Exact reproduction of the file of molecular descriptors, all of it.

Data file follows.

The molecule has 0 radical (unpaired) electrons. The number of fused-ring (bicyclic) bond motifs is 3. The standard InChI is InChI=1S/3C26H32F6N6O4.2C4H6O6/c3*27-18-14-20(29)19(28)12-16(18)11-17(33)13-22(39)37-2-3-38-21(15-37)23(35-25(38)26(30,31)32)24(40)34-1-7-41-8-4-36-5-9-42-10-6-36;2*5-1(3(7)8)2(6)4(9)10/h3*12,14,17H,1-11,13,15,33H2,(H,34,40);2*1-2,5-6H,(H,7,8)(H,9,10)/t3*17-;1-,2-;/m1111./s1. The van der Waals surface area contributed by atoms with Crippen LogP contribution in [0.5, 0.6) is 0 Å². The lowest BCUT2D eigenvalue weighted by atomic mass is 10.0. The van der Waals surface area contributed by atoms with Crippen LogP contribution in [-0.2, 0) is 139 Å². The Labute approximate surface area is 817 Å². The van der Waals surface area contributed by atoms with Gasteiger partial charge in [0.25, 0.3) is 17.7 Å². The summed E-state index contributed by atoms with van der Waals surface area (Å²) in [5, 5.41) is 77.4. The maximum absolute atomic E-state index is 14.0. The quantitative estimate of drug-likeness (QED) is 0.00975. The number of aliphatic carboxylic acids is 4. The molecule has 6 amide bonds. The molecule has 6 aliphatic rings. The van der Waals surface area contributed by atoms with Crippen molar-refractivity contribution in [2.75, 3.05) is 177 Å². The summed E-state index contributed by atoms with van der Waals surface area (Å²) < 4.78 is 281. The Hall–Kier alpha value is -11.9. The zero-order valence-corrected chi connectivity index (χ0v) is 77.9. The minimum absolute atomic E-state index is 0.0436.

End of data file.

The molecule has 0 radical (unpaired) electrons. The number of fused-ring (bicyclic) bond motifs is 3. The standard InChI is InChI=1S/3C26H32F6N6O4.2C4H6O6/c3*27-18-14-20(29)19(28)12-16(18)11-17(33)13-22(39)37-2-3-38-21(15-37)23(35-25(38)26(30,31)32)24(40)34-1-7-41-8-4-36-5-9-42-10-6-36;2*5-1(3(7)8)2(6)4(9)10/h3*12,14,17H,1-11,13,15,33H2,(H,34,40);2*1-2,5-6H,(H,7,8)(H,9,10)/t3*17-;1-,2-;/m1111./s1. The van der Waals surface area contributed by atoms with Crippen LogP contribution in [0.5, 0.6) is 0 Å². The lowest BCUT2D eigenvalue weighted by atomic mass is 10.0. The van der Waals surface area contributed by atoms with Crippen LogP contribution in [-0.2, 0) is 139 Å². The Labute approximate surface area is 817 Å². The van der Waals surface area contributed by atoms with Gasteiger partial charge in [0.25, 0.3) is 17.7 Å². The summed E-state index contributed by atoms with van der Waals surface area (Å²) in [5, 5.41) is 77.4. The maximum absolute atomic E-state index is 14.0. The quantitative estimate of drug-likeness (QED) is 0.00975. The number of aliphatic carboxylic acids is 4. The molecule has 6 amide bonds. The molecule has 6 aliphatic rings. The van der Waals surface area contributed by atoms with Crippen molar-refractivity contribution in [2.75, 3.05) is 177 Å². The summed E-state index contributed by atoms with van der Waals surface area (Å²) < 4.78 is 281. The Hall–Kier alpha value is -11.9. The zero-order valence-corrected chi connectivity index (χ0v) is 77.9. The minimum absolute atomic E-state index is 0.0436.